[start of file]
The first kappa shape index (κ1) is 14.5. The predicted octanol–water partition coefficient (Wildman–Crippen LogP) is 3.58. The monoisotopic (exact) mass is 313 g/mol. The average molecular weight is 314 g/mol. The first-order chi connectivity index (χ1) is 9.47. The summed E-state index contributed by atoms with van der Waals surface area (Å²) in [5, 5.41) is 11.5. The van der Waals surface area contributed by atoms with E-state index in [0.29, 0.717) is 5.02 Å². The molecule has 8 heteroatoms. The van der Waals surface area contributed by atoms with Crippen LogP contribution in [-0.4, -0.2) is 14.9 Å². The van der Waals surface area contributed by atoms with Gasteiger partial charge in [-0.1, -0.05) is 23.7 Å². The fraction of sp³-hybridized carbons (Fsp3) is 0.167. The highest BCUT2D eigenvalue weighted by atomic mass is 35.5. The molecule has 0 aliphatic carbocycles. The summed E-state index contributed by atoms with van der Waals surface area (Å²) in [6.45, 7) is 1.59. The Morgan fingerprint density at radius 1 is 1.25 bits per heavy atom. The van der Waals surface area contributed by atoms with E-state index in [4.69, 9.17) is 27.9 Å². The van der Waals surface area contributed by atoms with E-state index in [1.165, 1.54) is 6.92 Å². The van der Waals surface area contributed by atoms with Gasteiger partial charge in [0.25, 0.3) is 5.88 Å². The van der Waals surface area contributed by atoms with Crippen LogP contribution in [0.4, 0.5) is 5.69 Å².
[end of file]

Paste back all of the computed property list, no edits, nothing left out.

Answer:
The first kappa shape index (κ1) is 14.5. The predicted octanol–water partition coefficient (Wildman–Crippen LogP) is 3.58. The monoisotopic (exact) mass is 313 g/mol. The average molecular weight is 314 g/mol. The first-order chi connectivity index (χ1) is 9.47. The summed E-state index contributed by atoms with van der Waals surface area (Å²) in [5, 5.41) is 11.5. The van der Waals surface area contributed by atoms with E-state index in [0.29, 0.717) is 5.02 Å². The molecule has 8 heteroatoms. The van der Waals surface area contributed by atoms with Crippen LogP contribution in [-0.4, -0.2) is 14.9 Å². The van der Waals surface area contributed by atoms with Gasteiger partial charge in [-0.1, -0.05) is 23.7 Å². The fraction of sp³-hybridized carbons (Fsp3) is 0.167. The highest BCUT2D eigenvalue weighted by atomic mass is 35.5. The molecule has 0 aliphatic carbocycles. The summed E-state index contributed by atoms with van der Waals surface area (Å²) in [6.45, 7) is 1.59. The Morgan fingerprint density at radius 1 is 1.25 bits per heavy atom. The van der Waals surface area contributed by atoms with E-state index in [4.69, 9.17) is 27.9 Å². The van der Waals surface area contributed by atoms with E-state index in [1.165, 1.54) is 6.92 Å². The van der Waals surface area contributed by atoms with Gasteiger partial charge in [0.25, 0.3) is 5.88 Å². The van der Waals surface area contributed by atoms with Crippen LogP contribution in [0.4, 0.5) is 5.69 Å².